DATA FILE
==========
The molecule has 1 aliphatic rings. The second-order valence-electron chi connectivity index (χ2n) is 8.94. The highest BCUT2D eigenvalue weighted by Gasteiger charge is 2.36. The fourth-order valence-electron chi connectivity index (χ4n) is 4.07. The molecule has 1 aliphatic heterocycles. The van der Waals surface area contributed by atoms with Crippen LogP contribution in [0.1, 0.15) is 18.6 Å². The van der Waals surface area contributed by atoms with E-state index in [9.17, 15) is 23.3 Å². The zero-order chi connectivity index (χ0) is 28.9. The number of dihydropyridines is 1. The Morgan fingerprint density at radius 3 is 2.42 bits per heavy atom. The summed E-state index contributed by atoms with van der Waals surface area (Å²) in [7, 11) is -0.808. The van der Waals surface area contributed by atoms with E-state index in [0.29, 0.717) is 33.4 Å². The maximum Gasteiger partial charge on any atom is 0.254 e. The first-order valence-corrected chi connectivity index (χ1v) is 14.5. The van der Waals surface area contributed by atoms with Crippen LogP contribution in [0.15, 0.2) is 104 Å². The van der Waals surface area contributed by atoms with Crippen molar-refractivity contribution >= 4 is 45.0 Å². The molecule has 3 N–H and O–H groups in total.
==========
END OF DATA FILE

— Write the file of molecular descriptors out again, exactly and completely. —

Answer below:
The molecule has 1 aliphatic rings. The second-order valence-electron chi connectivity index (χ2n) is 8.94. The highest BCUT2D eigenvalue weighted by Gasteiger charge is 2.36. The fourth-order valence-electron chi connectivity index (χ4n) is 4.07. The molecule has 1 aliphatic heterocycles. The van der Waals surface area contributed by atoms with Crippen LogP contribution in [0.1, 0.15) is 18.6 Å². The van der Waals surface area contributed by atoms with E-state index in [9.17, 15) is 23.3 Å². The zero-order chi connectivity index (χ0) is 28.9. The number of dihydropyridines is 1. The Morgan fingerprint density at radius 3 is 2.42 bits per heavy atom. The summed E-state index contributed by atoms with van der Waals surface area (Å²) in [7, 11) is -0.808. The van der Waals surface area contributed by atoms with E-state index in [0.29, 0.717) is 33.4 Å². The maximum Gasteiger partial charge on any atom is 0.254 e. The first-order valence-corrected chi connectivity index (χ1v) is 14.5. The van der Waals surface area contributed by atoms with Crippen LogP contribution in [0.15, 0.2) is 104 Å². The van der Waals surface area contributed by atoms with Crippen molar-refractivity contribution >= 4 is 45.0 Å². The molecule has 3 N–H and O–H groups in total.